Stealing is hurting you

Yoga, the journey inward.  Then why do we care so much about looking good in yoga class, or keeping up with everyone in a challenging class?  Like it’s a competition.  And all those mirrors!  It’s hard not to judge and compare, right?  Recently, someone commented to me that he was avoiding trying yoga because he “doesn’t like to do anything unless [he] can excel at it.”

Ah!  The quest for perfection.  The quest for not being a doofus.  I understand that.  Even in the Iyengar tradition of yoga, there is an ideal form for each and every posture, which seems to emphasize the drive to be perfect.  Yes, that’s useful as a vision and a map into each pose, but let’s not get ahead of ourselves.  Touching that foot or binding that arm will come.  It will come with consistent and applied effort, and also with a level of non-attachment to anything – including instant perfection or “looking good” in your first month of yoga class.  Do not “steal” the next stage in each pose when you are not ready for it.  Instead, avoid this form of theft, this form of “asteya“, and work where you are right now.  Enjoy being a beginner.

Stealing, According to Patanjali

The first of the eight “limbs” of yoga, the Yamas, are five things to abstain from.  Harm, dishonesty, theft, waste, and greed.  Sounds like some good rules for a happier world.  Together with the five Niyamas, they form the “ten commandments” of yoga philosophy.

The third yama is “asteya”.  Patanjali in his book The Yoga Sutras of Patanjali, writes “Asteya pratisthayam sarva ratnopasthanam:  To one established in non-stealing, all wealth comes.”  (Translation by Sri Swami Satchidananda).  So, by not taking from others or nature, wealth actually appears in our lives.  Wealth actually appears in our lives.

Not stealing is a very broad subject that could cover entire economic systems and government policies, all the way down to minute details like not grabbing supplies from your place of work and taking them home.  Greed, hording, defending our possessions, fighting, and pillaging seem to be inexorably linked to our human experience;  don’t we need to compete for resources in order to survive?  Isn’t that the natural order?  Actually, the need to fight to the death against rival tribes/social classes for scarce resources was supposed to be over centuries ago, given our intelligence and cultural advancements.  But I digress!

How can we steal less often, so that we can experience this influx of wealth that Patanjali writes about?  Patience has a lot to do with it.

Back To Yoga Class

Am I perfect yet?

In yoga class, over-reaching for the next level in a pose is a natural tendency, but when it is ego-driven, it is not yoga.  It’s a miserable boot camp.  Yes, we want to be as good as our neighbour in class, and of course it’s good to get out of our comfort zone and dive into the amazing transformation that asana (yoga pose) practice delivers.  But I occasionally see students striving for that fancy, final outer form, and bypassing the beginner modifications, with pained looks on their faces, while holding their breath.  This is stealing from yourself.  From your future self.  Doing the splits (Hanumanasana) before the hip flexors have been properly opened, conditioned, and strengthened, or forcing touching your toes before the hamstrings are ready can lead to injury and frustration.  It’s stealing, shortcut-seeking, and over-reaching.  And that’s baaad….mmmkay?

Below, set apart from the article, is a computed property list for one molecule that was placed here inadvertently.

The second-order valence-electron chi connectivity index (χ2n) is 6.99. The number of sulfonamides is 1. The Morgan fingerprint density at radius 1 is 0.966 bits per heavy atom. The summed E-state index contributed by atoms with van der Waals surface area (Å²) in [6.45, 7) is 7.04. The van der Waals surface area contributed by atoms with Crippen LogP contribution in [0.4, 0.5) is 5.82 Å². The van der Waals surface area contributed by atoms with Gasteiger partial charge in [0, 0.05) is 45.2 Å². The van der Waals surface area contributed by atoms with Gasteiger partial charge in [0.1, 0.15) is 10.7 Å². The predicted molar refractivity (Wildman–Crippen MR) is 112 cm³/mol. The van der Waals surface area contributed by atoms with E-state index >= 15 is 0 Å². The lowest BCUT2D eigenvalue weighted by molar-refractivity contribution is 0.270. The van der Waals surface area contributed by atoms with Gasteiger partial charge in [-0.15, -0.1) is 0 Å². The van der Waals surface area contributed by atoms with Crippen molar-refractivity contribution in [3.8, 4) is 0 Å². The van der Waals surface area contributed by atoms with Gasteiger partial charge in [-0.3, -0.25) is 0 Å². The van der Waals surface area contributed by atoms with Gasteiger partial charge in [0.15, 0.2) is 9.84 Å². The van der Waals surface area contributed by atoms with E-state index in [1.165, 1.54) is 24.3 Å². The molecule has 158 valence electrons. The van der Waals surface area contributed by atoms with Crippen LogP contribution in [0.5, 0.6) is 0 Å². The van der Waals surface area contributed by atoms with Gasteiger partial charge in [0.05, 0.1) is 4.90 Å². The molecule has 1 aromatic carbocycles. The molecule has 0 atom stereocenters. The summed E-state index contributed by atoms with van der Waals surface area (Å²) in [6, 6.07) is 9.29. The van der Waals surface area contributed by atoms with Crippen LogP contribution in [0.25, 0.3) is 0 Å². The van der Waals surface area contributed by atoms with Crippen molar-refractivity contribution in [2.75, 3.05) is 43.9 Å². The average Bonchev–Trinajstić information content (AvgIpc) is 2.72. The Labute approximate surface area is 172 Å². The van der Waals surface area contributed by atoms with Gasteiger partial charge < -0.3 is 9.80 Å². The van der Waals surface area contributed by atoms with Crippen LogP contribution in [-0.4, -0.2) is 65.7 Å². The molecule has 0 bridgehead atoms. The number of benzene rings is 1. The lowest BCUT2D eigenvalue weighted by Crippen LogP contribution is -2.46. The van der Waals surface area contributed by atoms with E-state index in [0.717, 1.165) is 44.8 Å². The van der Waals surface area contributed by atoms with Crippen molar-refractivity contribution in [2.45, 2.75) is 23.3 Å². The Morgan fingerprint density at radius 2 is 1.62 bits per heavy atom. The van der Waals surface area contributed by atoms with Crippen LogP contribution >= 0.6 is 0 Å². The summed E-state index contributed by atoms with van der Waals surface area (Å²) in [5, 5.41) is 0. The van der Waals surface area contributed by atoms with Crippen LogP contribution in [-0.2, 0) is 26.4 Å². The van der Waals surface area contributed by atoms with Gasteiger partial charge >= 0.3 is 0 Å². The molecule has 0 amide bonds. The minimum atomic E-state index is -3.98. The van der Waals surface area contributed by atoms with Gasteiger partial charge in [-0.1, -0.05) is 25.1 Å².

How This Relates To Life

Asteya in the sense of stealing from one’s self, reminds me of neediness, that feeling in our lives of wanting something, and feeling empty because it is not here (yet).  So we try to take it.  Maybe it’s a relationship or love.  We spend our energy reaching for a relationship, trying to take someone for ourselves.  From the outside, we may appear to others as needy, incomplete, and unhappy.  Who wants to date that?

On the other hand, not trying to find and take someone for ourselves, but instead looking inside and resting comfortably in our present circumstances (and seeing all that we have), leads to peace.  That then leads to joy.  From the outside, we appear joyous and secure, in need of nothing.  Complete.  And desirable to others.

So, the point is:

  1. enjoy where you are and
  2. place one foot in front of the other and
  3. take lots of small, forward-moving steps (which is the definition of vinyasa)

…and experience growth, evolution, and joy…in your yoga practice, in your love life, and on the job.  Resist the urge to grasp and steal.  And you will soon start to feel wealthy.



Author: Ian Batt

Yoga blogger and digital marketing & commerce guy.

2 thoughts on “Stealing is hurting you”

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